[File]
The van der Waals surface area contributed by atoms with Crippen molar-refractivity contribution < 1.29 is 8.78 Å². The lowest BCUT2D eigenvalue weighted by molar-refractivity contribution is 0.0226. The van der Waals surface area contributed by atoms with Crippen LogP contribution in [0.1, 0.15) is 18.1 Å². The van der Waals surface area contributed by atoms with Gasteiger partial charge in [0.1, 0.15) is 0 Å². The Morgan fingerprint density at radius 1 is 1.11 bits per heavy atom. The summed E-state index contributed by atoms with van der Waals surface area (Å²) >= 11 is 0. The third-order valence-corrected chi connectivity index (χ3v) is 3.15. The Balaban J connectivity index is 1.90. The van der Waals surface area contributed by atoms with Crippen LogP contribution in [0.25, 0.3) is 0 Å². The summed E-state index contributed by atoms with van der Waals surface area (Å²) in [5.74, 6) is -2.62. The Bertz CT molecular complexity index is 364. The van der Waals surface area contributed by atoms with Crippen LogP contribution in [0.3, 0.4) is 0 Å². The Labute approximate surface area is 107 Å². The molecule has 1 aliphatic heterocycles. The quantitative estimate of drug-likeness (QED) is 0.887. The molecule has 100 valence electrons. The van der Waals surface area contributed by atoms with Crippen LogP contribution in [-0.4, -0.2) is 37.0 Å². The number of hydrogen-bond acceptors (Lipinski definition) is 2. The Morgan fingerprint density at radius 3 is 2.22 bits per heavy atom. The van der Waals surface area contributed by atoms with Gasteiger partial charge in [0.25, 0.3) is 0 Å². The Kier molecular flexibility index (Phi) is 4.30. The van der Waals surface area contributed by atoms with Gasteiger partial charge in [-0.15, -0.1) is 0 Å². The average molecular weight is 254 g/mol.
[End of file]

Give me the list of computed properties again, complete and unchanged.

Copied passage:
The van der Waals surface area contributed by atoms with Crippen molar-refractivity contribution < 1.29 is 8.78 Å². The lowest BCUT2D eigenvalue weighted by molar-refractivity contribution is 0.0226. The van der Waals surface area contributed by atoms with Crippen LogP contribution in [0.1, 0.15) is 18.1 Å². The van der Waals surface area contributed by atoms with Gasteiger partial charge in [0.1, 0.15) is 0 Å². The Morgan fingerprint density at radius 1 is 1.11 bits per heavy atom. The summed E-state index contributed by atoms with van der Waals surface area (Å²) >= 11 is 0. The third-order valence-corrected chi connectivity index (χ3v) is 3.15. The Balaban J connectivity index is 1.90. The van der Waals surface area contributed by atoms with Crippen LogP contribution in [0.25, 0.3) is 0 Å². The summed E-state index contributed by atoms with van der Waals surface area (Å²) in [5.74, 6) is -2.62. The Bertz CT molecular complexity index is 364. The van der Waals surface area contributed by atoms with Crippen LogP contribution in [0.3, 0.4) is 0 Å². The Labute approximate surface area is 107 Å². The molecule has 1 aliphatic heterocycles. The quantitative estimate of drug-likeness (QED) is 0.887. The molecule has 100 valence electrons. The van der Waals surface area contributed by atoms with Crippen LogP contribution in [-0.4, -0.2) is 37.0 Å². The number of hydrogen-bond acceptors (Lipinski definition) is 2. The Morgan fingerprint density at radius 3 is 2.22 bits per heavy atom. The van der Waals surface area contributed by atoms with Gasteiger partial charge in [0.25, 0.3) is 0 Å². The Kier molecular flexibility index (Phi) is 4.30. The van der Waals surface area contributed by atoms with Gasteiger partial charge in [-0.15, -0.1) is 0 Å². The average molecular weight is 254 g/mol.